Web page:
5 Ways to Revamp Your Job Search During COVID-19
As states across the country force non-essential businesses to shut down due to the spread of the Coronavirus (COVID-19), many Americans have been furloughed or laid off. Even companies that are still operating have had to significantly reduce employee hours or let go of some workers to adjust to the pandemic’s impact on the economy.
If you have been let go during this difficult time, looking for a new job may seem intimidating. The state of the world has changed drastically, so it only makes sense that your job search approach should change, too.
How can you have a successful job search during this pandemic?
Here are a few pointers that will help you adapt to the changed job market:
1. “Sniper” vs. “Shotgun” Approach
Tailoring your resume and cover letter for every job application can help your chances of landing an interview. By researching one specific job opportunity and altering your resume to portray yourself as the ideal candidate, you’re using the “sniper approach.”
With that said, if you’re looking for work in a poor economy, you might need to broaden your job search by using the “shotgun approach.”
Instead of taking the time to cater your application to each individual job posting, you should develop a resume and cover letter that works well no matter what job you’re applying for. This way, you can mass apply to as many positions as you’d like without having to put in the time to tailor each application.
2. Network, Network, Network
Many job openings are filled before they even make it to a public posting—but how? Because someone knew the right person. To find as many job opportunities as you can, ask your friends, family, and previous coworkers if they know anyone who’s hiring or have any connections that can aid your job search.
Now that many businesses have moved everything online during the pandemic, you need to take full advantage of professional networking sites and social media channels. Join Facebook job search groups and update your LinkedIn profile to start networking with people in your industry.
By simply having a strong LinkedIn profile, you are giving yourself a competitive advantage over other candidates. In a recent study, ResumeGo found that job applicants with a fully fleshed out LinkedIn profile were 71 percent more likely to get an interview.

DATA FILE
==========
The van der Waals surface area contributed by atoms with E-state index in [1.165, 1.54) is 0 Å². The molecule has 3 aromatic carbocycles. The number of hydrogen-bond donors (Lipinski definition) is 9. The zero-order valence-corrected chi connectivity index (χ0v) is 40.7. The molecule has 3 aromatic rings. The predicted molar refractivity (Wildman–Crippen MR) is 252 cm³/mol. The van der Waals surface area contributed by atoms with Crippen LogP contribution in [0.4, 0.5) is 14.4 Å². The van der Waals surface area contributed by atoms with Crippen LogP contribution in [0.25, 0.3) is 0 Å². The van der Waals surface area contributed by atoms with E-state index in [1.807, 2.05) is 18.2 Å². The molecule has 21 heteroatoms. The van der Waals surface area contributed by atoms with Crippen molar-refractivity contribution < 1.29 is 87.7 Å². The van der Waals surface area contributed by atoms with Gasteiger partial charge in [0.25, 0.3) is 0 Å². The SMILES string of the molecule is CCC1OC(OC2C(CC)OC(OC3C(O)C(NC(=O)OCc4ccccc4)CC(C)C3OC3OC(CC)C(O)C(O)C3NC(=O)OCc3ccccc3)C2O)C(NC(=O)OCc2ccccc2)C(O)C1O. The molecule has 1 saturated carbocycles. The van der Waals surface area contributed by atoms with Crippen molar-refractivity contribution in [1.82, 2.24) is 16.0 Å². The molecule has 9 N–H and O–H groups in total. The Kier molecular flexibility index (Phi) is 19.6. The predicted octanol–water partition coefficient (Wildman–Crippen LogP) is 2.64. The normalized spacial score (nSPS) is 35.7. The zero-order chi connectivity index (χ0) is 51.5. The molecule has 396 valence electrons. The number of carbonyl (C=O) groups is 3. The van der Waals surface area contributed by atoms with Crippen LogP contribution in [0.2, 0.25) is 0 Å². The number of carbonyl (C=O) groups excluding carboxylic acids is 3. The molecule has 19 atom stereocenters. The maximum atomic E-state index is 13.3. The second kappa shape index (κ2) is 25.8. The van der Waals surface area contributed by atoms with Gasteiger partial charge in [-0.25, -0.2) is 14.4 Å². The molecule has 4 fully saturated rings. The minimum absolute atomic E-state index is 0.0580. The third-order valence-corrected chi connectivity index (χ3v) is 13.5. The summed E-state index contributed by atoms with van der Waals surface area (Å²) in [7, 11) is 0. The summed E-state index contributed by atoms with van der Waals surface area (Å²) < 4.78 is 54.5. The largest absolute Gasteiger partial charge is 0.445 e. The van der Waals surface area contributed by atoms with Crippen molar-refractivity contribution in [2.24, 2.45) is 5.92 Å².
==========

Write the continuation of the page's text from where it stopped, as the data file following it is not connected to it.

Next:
3. Check Out Freelance Opportunities
Working as a freelancer can help you avoid work gaps on your resume, build up your portfolio, and gain experience in different industries. If you’re struggling to find a full-time job during this pandemic, taking on freelance jobs could be your best option for the time being.
4. Learn How to Use Virtual Conferencing Apps
Since many companies have transitioned to fully remote workforces due to the Coronavirus, employees across the country are having virtual meetings via apps like Zoom, Google Hangouts, Skype, and other video conferencing applications. Because of social distancing, employers have no choice but to conduct virtual interviews with applicants.
Before attending any virtual interviews, make sure you become familiar with these teleconferencing tools and choose a quiet space in your house so that there are no distractions during the interview. You can still make a great first impression—even if it’s virtual. To make sure your interview goes smoothly, do your best to maintain good posture, dress professionally, minimize background noise, and ensure you’re in a well-lit room.
5. Develop Your Skills
If you are struggling to land a job during this time, this could be a perfect opportunity to enhance your skills with the help of online courses. From writing and foreign language classes to management training, you can take a variety of courses on sites like Coursera and Skillshare. If you learn new skills that are related to your field, add them to your resume so you’re a more competitive applicant that you have a better chance of landing that interview.
If you’re searching for a new job during this pandemic, it’s important to know how the Coronavirus impacts the Americans with Disabilities Act (ADA) and the Rehabilitation Act. Click here to learn how the CDC’s regulations concerning applicants have changed due to COVID-19.
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